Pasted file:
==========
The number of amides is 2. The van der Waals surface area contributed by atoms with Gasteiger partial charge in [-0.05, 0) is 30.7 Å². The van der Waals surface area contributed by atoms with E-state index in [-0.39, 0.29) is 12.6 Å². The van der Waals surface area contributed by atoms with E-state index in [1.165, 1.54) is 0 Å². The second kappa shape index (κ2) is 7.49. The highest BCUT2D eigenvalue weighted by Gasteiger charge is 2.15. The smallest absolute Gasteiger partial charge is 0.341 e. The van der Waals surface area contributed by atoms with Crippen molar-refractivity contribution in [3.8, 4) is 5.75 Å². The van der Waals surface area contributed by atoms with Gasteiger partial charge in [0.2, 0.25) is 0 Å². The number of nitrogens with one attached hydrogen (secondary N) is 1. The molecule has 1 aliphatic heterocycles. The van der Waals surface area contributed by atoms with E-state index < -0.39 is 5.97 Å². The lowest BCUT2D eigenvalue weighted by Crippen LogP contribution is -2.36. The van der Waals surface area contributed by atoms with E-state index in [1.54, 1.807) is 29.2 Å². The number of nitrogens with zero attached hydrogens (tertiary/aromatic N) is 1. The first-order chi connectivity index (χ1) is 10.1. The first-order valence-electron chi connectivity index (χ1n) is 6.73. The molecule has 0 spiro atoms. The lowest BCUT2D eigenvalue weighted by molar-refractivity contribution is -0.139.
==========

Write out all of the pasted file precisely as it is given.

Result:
The number of amides is 2. The van der Waals surface area contributed by atoms with Gasteiger partial charge in [-0.05, 0) is 30.7 Å². The van der Waals surface area contributed by atoms with E-state index in [-0.39, 0.29) is 12.6 Å². The van der Waals surface area contributed by atoms with E-state index in [1.165, 1.54) is 0 Å². The second kappa shape index (κ2) is 7.49. The highest BCUT2D eigenvalue weighted by Gasteiger charge is 2.15. The smallest absolute Gasteiger partial charge is 0.341 e. The van der Waals surface area contributed by atoms with Crippen molar-refractivity contribution in [3.8, 4) is 5.75 Å². The van der Waals surface area contributed by atoms with Gasteiger partial charge in [0.2, 0.25) is 0 Å². The number of nitrogens with one attached hydrogen (secondary N) is 1. The molecule has 1 aliphatic heterocycles. The van der Waals surface area contributed by atoms with E-state index < -0.39 is 5.97 Å². The lowest BCUT2D eigenvalue weighted by Crippen LogP contribution is -2.36. The van der Waals surface area contributed by atoms with E-state index in [1.54, 1.807) is 29.2 Å². The number of nitrogens with zero attached hydrogens (tertiary/aromatic N) is 1. The first-order chi connectivity index (χ1) is 10.1. The first-order valence-electron chi connectivity index (χ1n) is 6.73. The molecule has 0 spiro atoms. The lowest BCUT2D eigenvalue weighted by molar-refractivity contribution is -0.139.